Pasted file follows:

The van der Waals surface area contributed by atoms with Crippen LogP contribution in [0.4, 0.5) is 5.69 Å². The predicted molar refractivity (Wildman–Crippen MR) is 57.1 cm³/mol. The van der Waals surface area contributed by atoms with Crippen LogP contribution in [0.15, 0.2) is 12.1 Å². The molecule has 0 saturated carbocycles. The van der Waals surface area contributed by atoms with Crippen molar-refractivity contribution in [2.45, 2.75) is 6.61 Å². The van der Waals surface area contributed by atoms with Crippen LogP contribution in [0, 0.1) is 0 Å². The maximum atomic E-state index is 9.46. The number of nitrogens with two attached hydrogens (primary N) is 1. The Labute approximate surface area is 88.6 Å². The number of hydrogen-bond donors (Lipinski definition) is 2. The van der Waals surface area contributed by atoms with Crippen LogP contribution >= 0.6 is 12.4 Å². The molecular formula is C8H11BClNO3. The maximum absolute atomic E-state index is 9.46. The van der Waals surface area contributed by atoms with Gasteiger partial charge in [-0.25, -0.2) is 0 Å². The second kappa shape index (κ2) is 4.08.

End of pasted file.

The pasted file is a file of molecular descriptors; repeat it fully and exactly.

The van der Waals surface area contributed by atoms with Crippen LogP contribution in [0.4, 0.5) is 5.69 Å². The predicted molar refractivity (Wildman–Crippen MR) is 57.1 cm³/mol. The van der Waals surface area contributed by atoms with Crippen LogP contribution in [0.15, 0.2) is 12.1 Å². The molecule has 0 saturated carbocycles. The van der Waals surface area contributed by atoms with Crippen molar-refractivity contribution in [2.45, 2.75) is 6.61 Å². The van der Waals surface area contributed by atoms with Crippen LogP contribution in [0, 0.1) is 0 Å². The maximum atomic E-state index is 9.46. The number of nitrogens with two attached hydrogens (primary N) is 1. The Labute approximate surface area is 88.6 Å². The number of hydrogen-bond donors (Lipinski definition) is 2. The van der Waals surface area contributed by atoms with Crippen LogP contribution >= 0.6 is 12.4 Å². The molecular formula is C8H11BClNO3. The maximum absolute atomic E-state index is 9.46. The van der Waals surface area contributed by atoms with Gasteiger partial charge in [-0.25, -0.2) is 0 Å². The second kappa shape index (κ2) is 4.08.